College Old Boys hits their straps in the second round.

David Unwin / stuff

College Old Boys hits their straps in the second round.

RUGBY: College Old Boys may be starting to find form in the second round, but coach Bryan Matenga is wary of other teams doing the same.

The college welcomes Old Boys-Marist to Queen Elizabeth College, considered the first time senior rugby has been played on the pitch, on Saturday in what is expected to be a close match.

COB is second and looked good to start the second lap, but the Old Boys-Marist, who are one point behind the top four in fifth place, are starting to time their race.

OBM was languishing on the table, but in recent weeks they have started to climb and Matenga expected a tough encounter, similar to where College won 18-13 in the first round.

READ MORE:
* Old Boys-Marist still aiming for a top four spot
* Fit Feilding wants to complete the first round of the rugby season with an undefeated club
* Severe college test against the Yellows in a top-of-the-table clash

“They are doing better,” he said. “I think everyone improves in the second round. Kias was much better than the first lap, the same with Freyberg.

COB has a few men on the outside but their forwards have been doing the job again lately and even with Awatere Kiwara for the rest of the season with an anterior cruciate ligament injury, they still have a smooth back.

“We are improving,” said Matenga. “We are chewing the gum, I hope we can start to bubble.”

Forward Jared Goodson came out with a broken rib and Matenga was hopeful hooker Cory Purton, who missed last week with a calf strain, would be back this week.

Quick midfielder Patrick Tafili-Reid is available again in a boost for full-backs and mainstay Nasoni Havea is also back and playing well.

Former manawatū Turbos loosie Brice Henderson played for Bs and could enter the equation for Aces.

This weekend will be COB Alumni Day and all teams, from juniors to seniors, will be playing in college.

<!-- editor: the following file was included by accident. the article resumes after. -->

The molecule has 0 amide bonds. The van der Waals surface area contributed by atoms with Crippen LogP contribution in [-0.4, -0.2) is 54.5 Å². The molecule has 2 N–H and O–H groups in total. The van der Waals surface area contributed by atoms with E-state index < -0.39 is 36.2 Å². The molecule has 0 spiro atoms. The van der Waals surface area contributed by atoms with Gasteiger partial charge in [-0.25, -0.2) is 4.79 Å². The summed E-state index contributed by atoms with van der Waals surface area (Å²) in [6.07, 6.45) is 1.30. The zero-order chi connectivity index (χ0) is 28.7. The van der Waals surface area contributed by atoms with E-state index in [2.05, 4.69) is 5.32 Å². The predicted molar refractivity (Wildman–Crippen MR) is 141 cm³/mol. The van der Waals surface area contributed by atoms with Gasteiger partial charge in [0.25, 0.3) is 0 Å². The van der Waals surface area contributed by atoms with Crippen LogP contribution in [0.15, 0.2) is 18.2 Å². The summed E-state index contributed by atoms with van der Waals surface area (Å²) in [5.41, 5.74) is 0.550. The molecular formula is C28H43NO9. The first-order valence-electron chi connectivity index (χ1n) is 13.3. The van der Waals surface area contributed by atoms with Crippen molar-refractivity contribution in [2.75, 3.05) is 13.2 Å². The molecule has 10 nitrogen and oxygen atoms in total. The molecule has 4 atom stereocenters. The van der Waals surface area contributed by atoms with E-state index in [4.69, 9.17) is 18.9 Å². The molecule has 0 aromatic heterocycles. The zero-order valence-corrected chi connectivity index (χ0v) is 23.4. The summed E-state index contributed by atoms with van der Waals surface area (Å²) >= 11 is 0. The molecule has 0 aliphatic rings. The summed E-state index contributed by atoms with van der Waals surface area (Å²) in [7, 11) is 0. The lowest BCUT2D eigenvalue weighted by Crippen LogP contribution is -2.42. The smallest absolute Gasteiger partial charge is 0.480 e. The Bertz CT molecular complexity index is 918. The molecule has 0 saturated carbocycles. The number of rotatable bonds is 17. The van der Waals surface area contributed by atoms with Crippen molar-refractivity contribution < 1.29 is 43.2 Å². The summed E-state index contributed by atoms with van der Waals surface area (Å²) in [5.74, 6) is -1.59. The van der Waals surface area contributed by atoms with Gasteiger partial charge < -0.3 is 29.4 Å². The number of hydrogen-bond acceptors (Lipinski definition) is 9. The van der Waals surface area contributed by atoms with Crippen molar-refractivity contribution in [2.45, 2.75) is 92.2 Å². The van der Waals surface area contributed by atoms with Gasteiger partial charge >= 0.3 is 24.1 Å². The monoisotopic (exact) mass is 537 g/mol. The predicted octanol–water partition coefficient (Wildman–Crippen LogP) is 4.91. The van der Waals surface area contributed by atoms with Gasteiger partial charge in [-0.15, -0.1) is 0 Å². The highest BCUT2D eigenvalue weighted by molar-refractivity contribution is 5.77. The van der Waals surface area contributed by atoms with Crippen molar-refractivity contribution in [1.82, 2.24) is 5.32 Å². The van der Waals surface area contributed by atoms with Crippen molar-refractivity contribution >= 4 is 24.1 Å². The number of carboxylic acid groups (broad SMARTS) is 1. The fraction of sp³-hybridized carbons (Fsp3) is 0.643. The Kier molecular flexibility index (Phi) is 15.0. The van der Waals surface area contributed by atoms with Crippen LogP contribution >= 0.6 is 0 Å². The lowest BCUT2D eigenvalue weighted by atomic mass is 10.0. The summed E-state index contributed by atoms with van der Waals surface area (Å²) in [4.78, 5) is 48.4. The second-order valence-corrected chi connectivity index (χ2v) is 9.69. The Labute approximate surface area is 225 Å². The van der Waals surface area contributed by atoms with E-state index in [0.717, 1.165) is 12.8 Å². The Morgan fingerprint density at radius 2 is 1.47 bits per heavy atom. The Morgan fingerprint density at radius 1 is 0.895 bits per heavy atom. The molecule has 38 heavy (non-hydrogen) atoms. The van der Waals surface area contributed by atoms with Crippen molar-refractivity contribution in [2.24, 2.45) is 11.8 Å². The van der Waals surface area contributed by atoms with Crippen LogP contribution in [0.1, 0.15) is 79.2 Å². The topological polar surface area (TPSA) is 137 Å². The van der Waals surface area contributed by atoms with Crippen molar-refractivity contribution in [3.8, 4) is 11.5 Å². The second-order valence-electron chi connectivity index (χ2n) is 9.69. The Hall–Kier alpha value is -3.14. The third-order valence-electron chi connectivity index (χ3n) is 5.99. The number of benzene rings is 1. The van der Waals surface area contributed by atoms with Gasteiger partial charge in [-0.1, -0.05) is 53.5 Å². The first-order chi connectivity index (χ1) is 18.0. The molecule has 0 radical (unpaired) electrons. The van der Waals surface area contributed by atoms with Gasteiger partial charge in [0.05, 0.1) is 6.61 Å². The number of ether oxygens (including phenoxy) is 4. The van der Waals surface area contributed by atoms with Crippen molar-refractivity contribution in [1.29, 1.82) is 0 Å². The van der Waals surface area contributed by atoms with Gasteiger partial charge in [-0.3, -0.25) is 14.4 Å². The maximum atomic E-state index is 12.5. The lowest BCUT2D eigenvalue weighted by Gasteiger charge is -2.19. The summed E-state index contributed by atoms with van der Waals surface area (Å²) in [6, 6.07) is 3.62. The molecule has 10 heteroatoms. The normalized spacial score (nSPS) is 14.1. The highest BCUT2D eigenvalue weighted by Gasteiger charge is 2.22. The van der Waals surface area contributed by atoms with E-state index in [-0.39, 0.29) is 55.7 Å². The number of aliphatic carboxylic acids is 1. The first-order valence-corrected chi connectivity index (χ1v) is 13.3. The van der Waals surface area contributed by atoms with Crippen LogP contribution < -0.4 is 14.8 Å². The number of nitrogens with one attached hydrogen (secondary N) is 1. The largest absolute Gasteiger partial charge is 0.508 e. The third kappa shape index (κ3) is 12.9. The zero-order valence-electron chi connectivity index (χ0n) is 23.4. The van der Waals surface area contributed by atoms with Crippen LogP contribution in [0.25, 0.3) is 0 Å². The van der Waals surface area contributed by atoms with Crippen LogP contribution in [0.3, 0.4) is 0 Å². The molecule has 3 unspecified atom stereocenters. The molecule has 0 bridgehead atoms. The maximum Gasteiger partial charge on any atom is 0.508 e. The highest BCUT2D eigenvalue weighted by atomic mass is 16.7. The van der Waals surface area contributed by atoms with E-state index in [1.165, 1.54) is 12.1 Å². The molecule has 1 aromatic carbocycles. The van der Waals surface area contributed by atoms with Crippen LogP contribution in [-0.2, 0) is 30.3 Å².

Te Kawau need a victory in Rongotea against Freyberg if they want to keep their place in the top four.

Fourth-placed Te Kawau is one point ahead of Old Boys-Marist and can’t afford to let any team pass them.

Freyberg has been competitive every week, but has yet to make it across the line for a win. Te Kawau won 45-19 in the first round.

Another victory will do University more comfortable in third place, but it’s not an easy week to do it, against Kia Toa at Bill Brown Park.

Varsity looked slick in their 41-24 win over Freyberg last week and their backs have been sharp for the past two weeks. They are nine points ahead of Te Kawau.

The Kia Toa are four points off fourth and if they could tip Varsity it would close the gap. Varsity won that game 32-12 in the first round and should support themselves to do it again.

Feilding Old Boys-Ōroua and Feilding have their second derby game of the season, but this time at the Stags’ other home ground, Kimbolton.

The high end Feilding will be difficult to stop even at altitude in Kimbolton. They won the first round derby match 29-6.

FOB-Ōroua won’t ride for rivals Feilding and if they were to mount a load in the playoffs, it has to happen as soon as possible.